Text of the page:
7 days of unlimited video, AE, and Premiere Pro templates - for free!* Unlimited asset downloads! Start 7-Day Free Trial

Next lesson playing in 5 seconds

  • Overview
  • Transcript

4.1 The Print Settings Dialogue Box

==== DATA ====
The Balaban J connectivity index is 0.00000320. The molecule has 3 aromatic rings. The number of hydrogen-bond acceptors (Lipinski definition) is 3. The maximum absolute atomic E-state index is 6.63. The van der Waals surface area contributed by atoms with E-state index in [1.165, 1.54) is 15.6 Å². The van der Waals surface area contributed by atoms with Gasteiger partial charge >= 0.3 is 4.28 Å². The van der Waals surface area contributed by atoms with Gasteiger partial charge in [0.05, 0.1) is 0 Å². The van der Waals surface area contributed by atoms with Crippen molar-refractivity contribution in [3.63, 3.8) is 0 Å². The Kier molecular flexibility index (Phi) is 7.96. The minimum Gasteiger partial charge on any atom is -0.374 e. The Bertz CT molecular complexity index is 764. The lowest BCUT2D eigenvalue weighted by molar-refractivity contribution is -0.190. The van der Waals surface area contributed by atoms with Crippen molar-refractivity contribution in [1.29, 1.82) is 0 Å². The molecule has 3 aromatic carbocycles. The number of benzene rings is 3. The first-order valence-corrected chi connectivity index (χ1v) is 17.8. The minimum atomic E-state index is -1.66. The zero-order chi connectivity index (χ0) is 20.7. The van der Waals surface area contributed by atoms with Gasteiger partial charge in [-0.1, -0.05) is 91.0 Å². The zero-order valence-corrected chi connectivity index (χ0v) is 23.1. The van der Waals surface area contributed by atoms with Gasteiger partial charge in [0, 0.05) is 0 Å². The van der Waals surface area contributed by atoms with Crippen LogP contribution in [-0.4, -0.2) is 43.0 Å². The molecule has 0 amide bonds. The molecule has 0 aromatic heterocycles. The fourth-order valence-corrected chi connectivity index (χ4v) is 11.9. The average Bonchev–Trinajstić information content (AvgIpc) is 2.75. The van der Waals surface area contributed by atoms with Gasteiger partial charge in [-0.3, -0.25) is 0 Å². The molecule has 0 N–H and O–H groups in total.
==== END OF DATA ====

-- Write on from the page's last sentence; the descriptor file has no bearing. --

In this lesson you will begin to configure the various settings available in Photoshop's Print Settings dialogue box.

4.1 The Print Settings Dialogue Box